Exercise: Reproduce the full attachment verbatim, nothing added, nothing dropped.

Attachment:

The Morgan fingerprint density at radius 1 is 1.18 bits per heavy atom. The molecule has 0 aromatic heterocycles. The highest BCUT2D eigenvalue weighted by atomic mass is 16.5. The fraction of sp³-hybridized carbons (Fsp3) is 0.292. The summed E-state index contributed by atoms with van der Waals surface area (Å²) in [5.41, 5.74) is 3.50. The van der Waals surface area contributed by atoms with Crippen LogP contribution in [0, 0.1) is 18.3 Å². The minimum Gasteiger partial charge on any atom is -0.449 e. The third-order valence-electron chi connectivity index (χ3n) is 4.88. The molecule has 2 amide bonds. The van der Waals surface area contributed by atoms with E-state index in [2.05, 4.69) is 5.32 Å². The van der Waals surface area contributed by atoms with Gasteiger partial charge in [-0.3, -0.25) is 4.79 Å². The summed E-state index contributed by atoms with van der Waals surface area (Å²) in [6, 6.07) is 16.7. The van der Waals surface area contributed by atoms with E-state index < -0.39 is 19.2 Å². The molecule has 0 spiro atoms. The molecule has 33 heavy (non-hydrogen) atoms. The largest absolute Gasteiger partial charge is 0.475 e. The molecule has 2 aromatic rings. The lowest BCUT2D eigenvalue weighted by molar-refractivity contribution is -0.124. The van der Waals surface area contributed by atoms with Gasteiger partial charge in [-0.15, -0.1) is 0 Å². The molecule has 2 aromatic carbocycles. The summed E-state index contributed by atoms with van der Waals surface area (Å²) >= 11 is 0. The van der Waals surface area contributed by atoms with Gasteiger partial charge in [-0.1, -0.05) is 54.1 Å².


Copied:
The Morgan fingerprint density at radius 1 is 1.18 bits per heavy atom. The molecule has 0 aromatic heterocycles. The highest BCUT2D eigenvalue weighted by atomic mass is 16.5. The fraction of sp³-hybridized carbons (Fsp3) is 0.292. The summed E-state index contributed by atoms with van der Waals surface area (Å²) in [5.41, 5.74) is 3.50. The van der Waals surface area contributed by atoms with Crippen LogP contribution in [0, 0.1) is 18.3 Å². The minimum Gasteiger partial charge on any atom is -0.449 e. The third-order valence-electron chi connectivity index (χ3n) is 4.88. The molecule has 2 amide bonds. The van der Waals surface area contributed by atoms with E-state index in [2.05, 4.69) is 5.32 Å². The van der Waals surface area contributed by atoms with Gasteiger partial charge in [-0.3, -0.25) is 4.79 Å². The summed E-state index contributed by atoms with van der Waals surface area (Å²) in [6, 6.07) is 16.7. The van der Waals surface area contributed by atoms with E-state index < -0.39 is 19.2 Å². The molecule has 0 spiro atoms. The molecule has 33 heavy (non-hydrogen) atoms. The largest absolute Gasteiger partial charge is 0.475 e. The molecule has 2 aromatic rings. The lowest BCUT2D eigenvalue weighted by molar-refractivity contribution is -0.124. The van der Waals surface area contributed by atoms with Gasteiger partial charge in [-0.15, -0.1) is 0 Å². The molecule has 2 aromatic carbocycles. The summed E-state index contributed by atoms with van der Waals surface area (Å²) >= 11 is 0. The van der Waals surface area contributed by atoms with Gasteiger partial charge in [-0.1, -0.05) is 54.1 Å².